In God’s giving Christ to be our Redeemer, He gave the highest gift it was possible to bestow. As there is not a greater God than Himself to be conceived, so there is not a greater gift for this great God to present to His creatures; never did God go further, in any of His excellent perfections, than this. It is such a gift that cannot be transcended by a better. He is, as it were, come to the last mite of His treasure; and though He could create millions of worlds for us, He cannot give a greater Son to us.
He could abound in the expressions of His power, in new creations of worlds which have not yet been seen and, in the lustre of His wisdom, in more stately structures. But if He should frame as many worlds as there are mites of dust and matter in this, and make every one of them as bright and glorious as the sun; though His power and wisdom would be most signalised, yet His goodness could not [reach higher than to give Christ to be our Redeemer], since He hath not a more choice gift to bless those brighter worlds with than He hath conferred upon this. Nor can immense goodness contrive a richer means to conduct those worlds to happiness than He hath both invented for this world and presented it with. It cannot be imagined that [divine goodness] can extend itself further than to give a gift equal with Himself, a gift as dear to Him as Himself. His wisdom, had it studied millions of eternities (excuse the expression, since eternity admits of no millions, it being an interminable duration), it could have found out no more to give; this goodness could have bestowed no more, and our necessity could not have required a greater offering for our relief.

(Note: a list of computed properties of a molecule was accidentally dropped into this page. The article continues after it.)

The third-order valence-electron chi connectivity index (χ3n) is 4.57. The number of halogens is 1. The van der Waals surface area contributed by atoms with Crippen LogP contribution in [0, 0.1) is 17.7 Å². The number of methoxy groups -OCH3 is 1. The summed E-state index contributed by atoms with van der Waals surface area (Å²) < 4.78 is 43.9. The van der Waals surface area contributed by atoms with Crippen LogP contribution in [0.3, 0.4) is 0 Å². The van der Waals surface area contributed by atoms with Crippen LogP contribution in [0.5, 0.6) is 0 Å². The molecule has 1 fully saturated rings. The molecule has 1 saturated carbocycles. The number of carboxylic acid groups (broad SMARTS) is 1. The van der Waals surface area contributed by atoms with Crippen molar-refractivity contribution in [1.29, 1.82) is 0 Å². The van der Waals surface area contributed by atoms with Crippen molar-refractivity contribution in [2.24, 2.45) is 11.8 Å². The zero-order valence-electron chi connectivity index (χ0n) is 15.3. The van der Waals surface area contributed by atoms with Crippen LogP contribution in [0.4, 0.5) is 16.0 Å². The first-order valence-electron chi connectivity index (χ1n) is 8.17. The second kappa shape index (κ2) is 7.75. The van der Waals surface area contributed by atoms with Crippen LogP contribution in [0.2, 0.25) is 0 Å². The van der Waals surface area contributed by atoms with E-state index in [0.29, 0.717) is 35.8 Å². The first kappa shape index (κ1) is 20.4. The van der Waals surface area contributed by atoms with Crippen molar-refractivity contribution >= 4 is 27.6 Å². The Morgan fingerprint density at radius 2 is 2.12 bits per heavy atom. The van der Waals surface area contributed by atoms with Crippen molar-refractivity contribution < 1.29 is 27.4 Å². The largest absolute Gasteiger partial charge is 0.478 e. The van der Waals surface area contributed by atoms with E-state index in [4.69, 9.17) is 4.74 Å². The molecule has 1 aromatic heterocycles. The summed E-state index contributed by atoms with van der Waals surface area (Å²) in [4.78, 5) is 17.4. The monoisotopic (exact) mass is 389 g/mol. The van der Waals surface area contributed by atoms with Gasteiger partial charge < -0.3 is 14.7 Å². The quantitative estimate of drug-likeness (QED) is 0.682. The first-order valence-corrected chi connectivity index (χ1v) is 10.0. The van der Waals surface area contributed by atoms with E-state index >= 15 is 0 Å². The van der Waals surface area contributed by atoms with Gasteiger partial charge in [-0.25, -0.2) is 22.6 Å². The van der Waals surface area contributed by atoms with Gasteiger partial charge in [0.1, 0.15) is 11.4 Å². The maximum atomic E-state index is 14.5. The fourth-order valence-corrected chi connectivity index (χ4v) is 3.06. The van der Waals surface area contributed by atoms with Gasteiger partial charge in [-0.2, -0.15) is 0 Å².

When God intended, in redemption, the manifestation of the highest goodness, it could not be without the choicest gift. As, when He would ensure our comfort, He swears “by Himself” because he cannot swear “by a greater” (Heb 6:13); so, when He would ensure our happiness, He gives us His Son, because He cannot give a greater, being equal with Himself. Had the Father given Himself in person, He had given one first in order, but not greater in essence and glorious perfections; it could have been no more than the life of God that should then have been laid down for us; and so it was [when Christ gave Himself], since the human nature did not subsist but in His Divine person.
1. Reprinted from The Existence and Attributes of God, vol 2, p 266, Baker edition, 1979.